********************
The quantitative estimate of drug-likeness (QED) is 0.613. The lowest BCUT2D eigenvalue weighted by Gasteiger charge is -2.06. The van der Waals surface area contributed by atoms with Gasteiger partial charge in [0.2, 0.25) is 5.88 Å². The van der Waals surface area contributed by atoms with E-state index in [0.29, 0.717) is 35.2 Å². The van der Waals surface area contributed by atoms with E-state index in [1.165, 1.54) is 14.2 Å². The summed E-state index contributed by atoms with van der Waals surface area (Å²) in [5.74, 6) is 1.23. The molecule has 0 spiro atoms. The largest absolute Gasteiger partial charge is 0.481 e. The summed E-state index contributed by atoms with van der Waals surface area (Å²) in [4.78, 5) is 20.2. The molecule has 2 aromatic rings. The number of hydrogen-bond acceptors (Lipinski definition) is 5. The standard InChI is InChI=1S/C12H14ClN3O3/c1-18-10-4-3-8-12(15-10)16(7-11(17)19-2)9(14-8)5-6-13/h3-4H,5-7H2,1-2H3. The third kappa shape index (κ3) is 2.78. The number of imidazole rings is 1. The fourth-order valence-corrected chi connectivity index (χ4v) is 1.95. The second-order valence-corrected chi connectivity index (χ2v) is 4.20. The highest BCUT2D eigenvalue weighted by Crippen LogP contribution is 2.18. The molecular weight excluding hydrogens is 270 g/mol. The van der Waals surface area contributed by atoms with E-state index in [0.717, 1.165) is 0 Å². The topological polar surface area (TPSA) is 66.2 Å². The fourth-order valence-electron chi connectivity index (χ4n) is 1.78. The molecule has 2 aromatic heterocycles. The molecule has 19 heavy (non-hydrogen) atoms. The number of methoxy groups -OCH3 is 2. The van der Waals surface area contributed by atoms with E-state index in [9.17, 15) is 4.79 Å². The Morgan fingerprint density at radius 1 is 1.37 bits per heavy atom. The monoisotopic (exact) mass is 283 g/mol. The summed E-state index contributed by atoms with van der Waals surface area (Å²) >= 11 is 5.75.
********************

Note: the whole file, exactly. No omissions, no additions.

The quantitative estimate of drug-likeness (QED) is 0.613. The lowest BCUT2D eigenvalue weighted by Gasteiger charge is -2.06. The van der Waals surface area contributed by atoms with Gasteiger partial charge in [0.2, 0.25) is 5.88 Å². The van der Waals surface area contributed by atoms with E-state index in [0.29, 0.717) is 35.2 Å². The van der Waals surface area contributed by atoms with E-state index in [1.165, 1.54) is 14.2 Å². The summed E-state index contributed by atoms with van der Waals surface area (Å²) in [5.74, 6) is 1.23. The molecule has 0 spiro atoms. The largest absolute Gasteiger partial charge is 0.481 e. The summed E-state index contributed by atoms with van der Waals surface area (Å²) in [4.78, 5) is 20.2. The molecule has 2 aromatic rings. The number of hydrogen-bond acceptors (Lipinski definition) is 5. The standard InChI is InChI=1S/C12H14ClN3O3/c1-18-10-4-3-8-12(15-10)16(7-11(17)19-2)9(14-8)5-6-13/h3-4H,5-7H2,1-2H3. The third kappa shape index (κ3) is 2.78. The number of imidazole rings is 1. The fourth-order valence-corrected chi connectivity index (χ4v) is 1.95. The second-order valence-corrected chi connectivity index (χ2v) is 4.20. The highest BCUT2D eigenvalue weighted by Crippen LogP contribution is 2.18. The molecular weight excluding hydrogens is 270 g/mol. The van der Waals surface area contributed by atoms with E-state index in [0.717, 1.165) is 0 Å². The topological polar surface area (TPSA) is 66.2 Å². The fourth-order valence-electron chi connectivity index (χ4n) is 1.78. The molecule has 2 aromatic heterocycles. The molecule has 19 heavy (non-hydrogen) atoms. The number of methoxy groups -OCH3 is 2. The van der Waals surface area contributed by atoms with E-state index in [9.17, 15) is 4.79 Å². The Morgan fingerprint density at radius 1 is 1.37 bits per heavy atom. The monoisotopic (exact) mass is 283 g/mol. The summed E-state index contributed by atoms with van der Waals surface area (Å²) >= 11 is 5.75.